-20
-25
-30
-35
1940
1950
1960
1970
1980
1990
2000
2010

1940-2016
140
Percent of GDP
120
100
80
60
40
20
0
1940
1950
1960
1970
1980
1990
2000
2010

## 61. Loanable funds supply curve

r
S Y C (Y T ) G
National saving
does not
depend on r,
so the supply
curve is vertical.
S, I
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## 62. Loanable funds market equilibrium

r
S Y C (Y T ) G
Equilibrium real
interest rate
I (r )
S, I
Equilibrium level
of investment
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## 63. The special role of r

r adjusts to equilibrate the goods market and
the loanable funds market simultaneously:
If L.F. market in equilibrium, then
Y–C–G=I
Add (C +G ) to both sides to get
Y = C + I + G (goods market eq’m)
Thus,
Eq’m in L.F.
market
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Eq’m in goods
market
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## 64. Digression: mastering models

To master a model, be sure to know:
1. Which of its variables are endogenous and
which are exogenous.
2. For each curve in the diagram, know:
a. definition
b. intuition for slope
c. all the things that can shift the curve
3. Use the model to analyze the effects of each
item in 2c.
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## 65. Mastering the loanable funds model

Things that shift the saving curve:
• public saving
fiscal policy: changes in G or T
private saving
preferences
tax laws that affect saving
–401(k)
– IRA
– replace income tax with consumption tax
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## 66. The Reagan Deficits

CASE STUDY:
The Reagan Deficits
Reagan policies during early 1980s:
• increases in defense spending: ΔG >
0
• big tax cuts: ΔT < 0
Both policies reduce national saving:
S Y C (Y T ) G
G S
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T C S
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## 67. The Reagan Deficits

CASE STUDY:
The Reagan Deficits
1. The increase in
the deficit
reduces saving…
r
S2
S1
r2
2. …which causes
the real interest
rate to rise…
r1
I (r )
3. …which reduces
the level of
investment.
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I1
S, I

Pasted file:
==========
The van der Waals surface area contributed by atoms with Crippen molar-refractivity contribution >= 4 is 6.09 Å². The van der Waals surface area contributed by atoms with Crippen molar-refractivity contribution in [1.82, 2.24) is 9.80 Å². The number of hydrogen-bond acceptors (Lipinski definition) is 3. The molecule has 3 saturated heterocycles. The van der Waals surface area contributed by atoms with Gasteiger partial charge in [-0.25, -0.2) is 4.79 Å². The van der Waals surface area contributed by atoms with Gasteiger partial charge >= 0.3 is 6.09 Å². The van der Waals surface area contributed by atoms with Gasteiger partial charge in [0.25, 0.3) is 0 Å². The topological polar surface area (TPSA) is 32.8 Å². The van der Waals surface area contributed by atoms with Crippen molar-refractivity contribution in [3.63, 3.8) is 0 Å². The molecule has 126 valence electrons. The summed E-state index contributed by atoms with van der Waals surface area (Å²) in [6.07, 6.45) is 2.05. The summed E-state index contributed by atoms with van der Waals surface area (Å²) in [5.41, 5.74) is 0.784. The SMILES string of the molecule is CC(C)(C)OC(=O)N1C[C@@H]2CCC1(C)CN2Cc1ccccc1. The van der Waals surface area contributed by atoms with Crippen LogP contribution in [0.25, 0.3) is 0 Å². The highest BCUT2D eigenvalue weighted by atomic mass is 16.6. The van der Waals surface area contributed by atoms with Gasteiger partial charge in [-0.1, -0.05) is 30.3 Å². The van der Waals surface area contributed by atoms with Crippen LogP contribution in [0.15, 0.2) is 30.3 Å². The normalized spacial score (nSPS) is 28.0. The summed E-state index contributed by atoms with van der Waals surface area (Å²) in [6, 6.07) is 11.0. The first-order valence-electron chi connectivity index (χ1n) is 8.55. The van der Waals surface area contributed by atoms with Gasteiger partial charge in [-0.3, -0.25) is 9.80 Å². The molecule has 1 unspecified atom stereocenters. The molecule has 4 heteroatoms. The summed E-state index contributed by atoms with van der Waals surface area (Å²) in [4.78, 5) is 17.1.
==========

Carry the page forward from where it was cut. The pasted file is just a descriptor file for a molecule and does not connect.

66

## 68. Are the data consistent with these results?

1970s
1980s
T–G
–2.2
–3.9
S
19.6
17.4
r
1.1
6.3
I
19.9
19.4
T–G, S, and I are expressed as a percent of GDP
All figures are averages over the decade shown.
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## 69.

NOW YOU TRY
• Draw the diagram for the loanable funds
model.
• Suppose the tax laws are altered to
provide more incentives for private
saving. (Assume that total tax revenue T
does not change)
• What happens to the interest rate
and investment?
68

## 70. Mastering the loanable funds model

(continued)
Things that shift the investment curve:
some technological innovations
investment goods
tax laws that affect investment
e.g., investment tax credit
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## 71. An increase in investment demand

r
…raises the
interest rate.
S
An increase
in desired
investment…
r2
r1
But the equilibrium
level of investment
cannot increase
because the
supply of loanable
funds is fixed.
I1
I2
S, I
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## 72. Saving and the interest rate

Why might saving depend on r ?
How would the results of an increase
in investment demand be different?
• Would r rise as much?
• Would the equilibrium value of I
change?
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## 73. An increase in investment demand when saving depends on r

An increase in
investment demand
raises r,
which induces an
increase in the
quantity of saving,
which allows I
to increase.
r
S (r )
r2
r1
I(r)2
I(r)
I1 I2
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S, I
72

## 74. Total output is determined by:

C H A P TE R
S U M M A RY
Total output is determined by:
• the economy’s quantities of capital and labor
• the level of technology
Competitive firms hire each factor until its marginal
product equals its price.
If the production function has constant returns to
scale, then labor income plus capital income equals
total income (output).
73

## 75. A closed economy’s output is used for consumption, investment, and government spending.

C H A P TE R
S U M M A RY
A closed economy’s output is used for
consumption, investment, and
government spending.
The real interest rate adjusts to
equate the demand for and supply
of:
• goods and services.
• loanable funds.
74

## 76. C H A P T E R S U M M A R Y

C H A P TE R
S U M M A RY
A decrease in national saving causes
the interest rate to rise and investment
to fall.
An increase in investment demand causes
the interest rate to rise but does not affect
the equilibrium level of investment if the
supply of loanable funds is fixed.
75